In the Age of Trump, Fuck Black Girl Magic
Reflections on Solange, Melissa Harris-Perry and Beyond

Fuck black girl magic.

I call it dark magic— a force of capitalism attempting to turn my existence into something once again for consumption. There is something greater than magic in me. Magic is and always has been a temporary solution to a persisting problem. This is not a critique of black girl magic itself, but rather its implications.

On October 27th, 2016, Solange Knowles and Melissa Harris-Perry came to campus. In the wake of Solange’s latest album, 
A Seat at the Table, Ali Shaheed Muhammad and Frannie Kelley of Mic Check created a space for both Harris-Perry and Solange to discuss themes from album in the context of the current socio-political climate in the U.S.  The theme of the event was #BlackGirlMagic, and there were moments that felt like magic. I was seated three rows from them in CEMEX auditorium and, despite an awkward beginning, I needed their words. I needed the reminder that “some shit is a must, some shit is for us.” Lately, I’ve been feeling like little belongs to me, including my body and my voice. To see two black women sit on stage and say words like:

“I’m very clear on what we’ve built. And we’ve built this.”

“It’s hard to love America and have it not love me back.”

“Nobody promised you that you will win in your lifetime. The whole system is completely HAM sandwich: hot ass mess.”  

“The struggle continues.”

“Be careful that we never take the work and effort out of what we do or even how much harder it is to accomplish what we do.”

It gave me hope. The struggle may continue, but at least I knew I was not alone in the struggle. In that moment I knew there were black people like me who were committed to compassionately pursuing justice. The first couple of lyrics of Solange’s Mad go:

“You got the light, count it all joy
You got the right to be mad
But when you carry it alone you find it only getting in the way”

Listening to these two entirely sincere women share their experiences and hopes, I felt my anger dissipate a little. I felt my anger becoming just a little bit productive. A sense of community washed over me.

Less than two weeks later, I felt rage. November 8th, 2016. Donald Trump was named the president-elect.

“The struggle continues.”

I’ve never felt more displaced. I’ve never felt more without a homeland. With the election of Trump, the United States has proven to me that white supremacy lives on.

“Laziness is a trait in blacks. It really is, I believe that. It’s not anything they can control.”

“Maybe [the BLM protester] should have been roughed up,” he mused. “It was absolutely disgusting what he was doing.”

Look at my African American over here.”


This is a small smattering of racist things Trump has said about black people, but it doesn’t even scratch the surface of his absolutely horrifying ideas about immigration–specifically in regard to Latinx, Chicanx, and Hispanic people, Muslims, women, Native American people, queer people, or any other minority group you could possibly think of.

This country was in part built on the backs of my ancestors.  

“I’m very clear on what we’ve built. And we’ve built this.”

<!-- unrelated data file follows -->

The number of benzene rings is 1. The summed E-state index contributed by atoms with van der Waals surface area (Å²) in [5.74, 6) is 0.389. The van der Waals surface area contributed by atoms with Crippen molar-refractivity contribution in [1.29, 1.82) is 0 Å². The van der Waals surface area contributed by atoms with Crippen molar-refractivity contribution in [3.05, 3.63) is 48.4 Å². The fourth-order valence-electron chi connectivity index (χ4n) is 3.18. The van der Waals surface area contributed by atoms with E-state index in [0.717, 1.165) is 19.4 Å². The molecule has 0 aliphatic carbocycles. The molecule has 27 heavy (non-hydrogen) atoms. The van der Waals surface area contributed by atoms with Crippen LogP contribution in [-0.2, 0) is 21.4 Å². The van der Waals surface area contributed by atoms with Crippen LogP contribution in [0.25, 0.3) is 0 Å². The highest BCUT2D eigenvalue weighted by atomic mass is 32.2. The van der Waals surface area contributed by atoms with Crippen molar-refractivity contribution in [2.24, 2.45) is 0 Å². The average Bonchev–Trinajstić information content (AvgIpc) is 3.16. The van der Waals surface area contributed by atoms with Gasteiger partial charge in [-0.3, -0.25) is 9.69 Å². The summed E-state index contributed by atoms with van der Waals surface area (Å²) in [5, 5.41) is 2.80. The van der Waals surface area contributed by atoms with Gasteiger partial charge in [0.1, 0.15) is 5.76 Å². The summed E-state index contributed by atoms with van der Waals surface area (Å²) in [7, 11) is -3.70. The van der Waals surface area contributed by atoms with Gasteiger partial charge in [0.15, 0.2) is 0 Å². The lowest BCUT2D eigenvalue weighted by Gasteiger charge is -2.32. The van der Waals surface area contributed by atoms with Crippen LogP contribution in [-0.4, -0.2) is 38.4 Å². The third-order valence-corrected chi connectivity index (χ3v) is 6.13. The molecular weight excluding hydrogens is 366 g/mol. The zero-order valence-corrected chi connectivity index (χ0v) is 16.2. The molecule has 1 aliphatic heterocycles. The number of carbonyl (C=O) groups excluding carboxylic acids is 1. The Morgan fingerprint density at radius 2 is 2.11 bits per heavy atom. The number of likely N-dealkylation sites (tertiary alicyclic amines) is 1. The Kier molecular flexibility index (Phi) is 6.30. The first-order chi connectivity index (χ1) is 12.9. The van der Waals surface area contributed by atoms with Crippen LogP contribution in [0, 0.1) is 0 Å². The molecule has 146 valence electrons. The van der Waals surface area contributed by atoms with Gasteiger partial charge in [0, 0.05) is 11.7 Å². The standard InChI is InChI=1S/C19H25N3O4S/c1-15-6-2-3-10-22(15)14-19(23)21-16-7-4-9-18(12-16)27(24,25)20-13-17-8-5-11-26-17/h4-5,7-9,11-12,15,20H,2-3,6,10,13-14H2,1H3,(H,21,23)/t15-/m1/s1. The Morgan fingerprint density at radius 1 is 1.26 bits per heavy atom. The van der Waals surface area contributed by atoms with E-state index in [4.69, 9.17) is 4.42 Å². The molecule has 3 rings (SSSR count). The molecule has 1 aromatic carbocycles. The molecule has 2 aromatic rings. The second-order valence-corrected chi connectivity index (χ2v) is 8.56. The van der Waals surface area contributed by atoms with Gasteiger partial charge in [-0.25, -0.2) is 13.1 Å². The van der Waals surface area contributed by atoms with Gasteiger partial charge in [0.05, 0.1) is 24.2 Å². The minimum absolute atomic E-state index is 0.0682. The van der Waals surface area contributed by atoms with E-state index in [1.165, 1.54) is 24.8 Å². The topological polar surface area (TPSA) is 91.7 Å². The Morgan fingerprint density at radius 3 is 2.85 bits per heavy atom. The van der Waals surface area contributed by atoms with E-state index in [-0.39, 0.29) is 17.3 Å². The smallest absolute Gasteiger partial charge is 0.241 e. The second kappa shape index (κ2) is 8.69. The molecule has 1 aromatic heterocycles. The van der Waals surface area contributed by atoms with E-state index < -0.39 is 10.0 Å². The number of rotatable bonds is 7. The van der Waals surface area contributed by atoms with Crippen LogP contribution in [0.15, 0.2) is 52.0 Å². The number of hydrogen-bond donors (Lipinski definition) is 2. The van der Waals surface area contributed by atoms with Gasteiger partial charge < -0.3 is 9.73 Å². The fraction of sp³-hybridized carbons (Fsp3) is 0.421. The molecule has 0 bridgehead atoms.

According to Trump, we have no agency and little humanity. The injustices we face are imaginary. Sometimes, I wish I could go back to the continent, Africa. If only to know where I’m from because I’m certainly not from here.

“It’s hard to love America and have it not love me back.”

Fuck black girl magic.

Listen, listen good. Do not boil me down to pixie dust as if my survival were a result of a wish. I highlight Trump’s words not because I think they are outrageous. I highlight his words because I think it’s outrageous that I’ve dealt with comments like this my whole life and that the little bit of progress we’ve made in my lifetime could be so unceremoniously stamped out.

“The struggle continues.”

In my veins, I carry the blood of a matriarchy— a lineage of women who slayed. I am the product of prayers and pushing and breaking. I have prayed and pushed and been broken. I am also immersed in a society that demands I display my capital–a society that refuses to let me be human either by asserting that I am less able to feel emotion than other non-black femmes or that I am an animal at a petting zoo (you know this hair is my shit).

My options are:   

I am suspicious. I am angry. I am cold. I am hard. I am a threat.


I am carefree. I am effortless. I am sparkle. Always sparkle. I am magic.


I am human.

When asked about what black girl magic meant to them, Solange and Perry both responded with a level of discomfort. Melissa warned:

“Be careful that we never take the work and effort out of what we do or even how much harder it is to accomplish what we do.”

How much harder will it be to be black and femme and queer in a country run by a man who refuses to acknowledge the existence of racism, sexism, and my rights? How much harder will it be to survive, to hold on to my humanity? If Trump erases the struggle, will it mean a continuation of living between extremes?

Fuck black girl magic because I refuse to escape one sort of dehumanization only to face another. Give me worth that is not connected to my capital. Give me worth that’s connected to my inherent humanity.

Image from here.

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